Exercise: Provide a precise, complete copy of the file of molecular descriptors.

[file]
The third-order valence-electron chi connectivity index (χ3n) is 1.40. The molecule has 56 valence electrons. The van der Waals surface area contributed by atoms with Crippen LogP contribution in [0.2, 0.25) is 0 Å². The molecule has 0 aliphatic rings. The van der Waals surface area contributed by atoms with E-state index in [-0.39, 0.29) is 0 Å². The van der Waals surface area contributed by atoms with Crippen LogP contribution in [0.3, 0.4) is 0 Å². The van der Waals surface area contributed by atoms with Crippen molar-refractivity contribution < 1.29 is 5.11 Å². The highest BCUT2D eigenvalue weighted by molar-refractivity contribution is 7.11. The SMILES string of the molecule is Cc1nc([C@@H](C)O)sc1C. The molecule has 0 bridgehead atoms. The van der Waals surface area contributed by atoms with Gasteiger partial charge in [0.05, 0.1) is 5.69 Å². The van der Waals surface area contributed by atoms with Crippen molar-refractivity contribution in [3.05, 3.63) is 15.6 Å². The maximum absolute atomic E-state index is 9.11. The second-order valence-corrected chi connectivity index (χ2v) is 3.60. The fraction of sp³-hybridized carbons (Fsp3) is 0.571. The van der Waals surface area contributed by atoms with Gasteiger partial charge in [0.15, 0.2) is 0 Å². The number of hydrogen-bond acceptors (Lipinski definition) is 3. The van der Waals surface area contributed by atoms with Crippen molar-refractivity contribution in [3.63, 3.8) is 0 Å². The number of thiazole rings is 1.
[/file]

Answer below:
The third-order valence-electron chi connectivity index (χ3n) is 1.40. The molecule has 56 valence electrons. The van der Waals surface area contributed by atoms with Crippen LogP contribution in [0.2, 0.25) is 0 Å². The molecule has 0 aliphatic rings. The van der Waals surface area contributed by atoms with E-state index in [-0.39, 0.29) is 0 Å². The van der Waals surface area contributed by atoms with Crippen LogP contribution in [0.3, 0.4) is 0 Å². The van der Waals surface area contributed by atoms with Crippen molar-refractivity contribution < 1.29 is 5.11 Å². The highest BCUT2D eigenvalue weighted by molar-refractivity contribution is 7.11. The SMILES string of the molecule is Cc1nc([C@@H](C)O)sc1C. The molecule has 0 bridgehead atoms. The van der Waals surface area contributed by atoms with Gasteiger partial charge in [0.05, 0.1) is 5.69 Å². The van der Waals surface area contributed by atoms with Crippen molar-refractivity contribution in [3.05, 3.63) is 15.6 Å². The maximum absolute atomic E-state index is 9.11. The second-order valence-corrected chi connectivity index (χ2v) is 3.60. The fraction of sp³-hybridized carbons (Fsp3) is 0.571. The van der Waals surface area contributed by atoms with Gasteiger partial charge in [0.15, 0.2) is 0 Å². The number of hydrogen-bond acceptors (Lipinski definition) is 3. The van der Waals surface area contributed by atoms with Crippen molar-refractivity contribution in [3.63, 3.8) is 0 Å². The number of thiazole rings is 1.